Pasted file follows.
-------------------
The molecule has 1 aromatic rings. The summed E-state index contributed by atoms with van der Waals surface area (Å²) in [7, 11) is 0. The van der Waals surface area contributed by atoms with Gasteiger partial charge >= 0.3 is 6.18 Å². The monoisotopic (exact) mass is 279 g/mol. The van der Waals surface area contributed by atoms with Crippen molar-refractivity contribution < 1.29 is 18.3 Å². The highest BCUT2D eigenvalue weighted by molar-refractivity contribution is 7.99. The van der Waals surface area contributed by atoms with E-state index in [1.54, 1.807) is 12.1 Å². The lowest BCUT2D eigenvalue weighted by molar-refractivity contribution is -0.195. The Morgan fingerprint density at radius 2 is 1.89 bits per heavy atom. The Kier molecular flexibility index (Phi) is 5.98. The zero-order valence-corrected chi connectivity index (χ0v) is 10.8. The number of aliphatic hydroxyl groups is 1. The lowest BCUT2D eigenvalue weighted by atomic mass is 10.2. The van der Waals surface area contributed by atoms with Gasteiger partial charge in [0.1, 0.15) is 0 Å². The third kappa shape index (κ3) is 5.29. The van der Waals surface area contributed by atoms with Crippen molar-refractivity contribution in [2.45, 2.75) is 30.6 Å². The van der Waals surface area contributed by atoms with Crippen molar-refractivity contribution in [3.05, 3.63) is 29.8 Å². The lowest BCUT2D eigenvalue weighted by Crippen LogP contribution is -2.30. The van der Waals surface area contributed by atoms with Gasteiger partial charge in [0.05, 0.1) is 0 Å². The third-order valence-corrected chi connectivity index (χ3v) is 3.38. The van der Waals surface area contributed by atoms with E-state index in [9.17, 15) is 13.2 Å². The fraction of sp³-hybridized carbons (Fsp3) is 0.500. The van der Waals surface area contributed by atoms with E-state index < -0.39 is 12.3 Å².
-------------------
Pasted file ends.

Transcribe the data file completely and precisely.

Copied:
The molecule has 1 aromatic rings. The summed E-state index contributed by atoms with van der Waals surface area (Å²) in [7, 11) is 0. The van der Waals surface area contributed by atoms with Gasteiger partial charge >= 0.3 is 6.18 Å². The monoisotopic (exact) mass is 279 g/mol. The van der Waals surface area contributed by atoms with Crippen molar-refractivity contribution < 1.29 is 18.3 Å². The highest BCUT2D eigenvalue weighted by molar-refractivity contribution is 7.99. The van der Waals surface area contributed by atoms with E-state index in [1.54, 1.807) is 12.1 Å². The lowest BCUT2D eigenvalue weighted by molar-refractivity contribution is -0.195. The Morgan fingerprint density at radius 2 is 1.89 bits per heavy atom. The Kier molecular flexibility index (Phi) is 5.98. The zero-order valence-corrected chi connectivity index (χ0v) is 10.8. The number of aliphatic hydroxyl groups is 1. The lowest BCUT2D eigenvalue weighted by atomic mass is 10.2. The van der Waals surface area contributed by atoms with Gasteiger partial charge in [0.1, 0.15) is 0 Å². The third kappa shape index (κ3) is 5.29. The van der Waals surface area contributed by atoms with Crippen molar-refractivity contribution in [2.45, 2.75) is 30.6 Å². The van der Waals surface area contributed by atoms with Crippen molar-refractivity contribution in [3.05, 3.63) is 29.8 Å². The lowest BCUT2D eigenvalue weighted by Crippen LogP contribution is -2.30. The van der Waals surface area contributed by atoms with Gasteiger partial charge in [0.05, 0.1) is 0 Å². The third-order valence-corrected chi connectivity index (χ3v) is 3.38. The van der Waals surface area contributed by atoms with E-state index in [9.17, 15) is 13.2 Å². The fraction of sp³-hybridized carbons (Fsp3) is 0.500. The van der Waals surface area contributed by atoms with E-state index < -0.39 is 12.3 Å².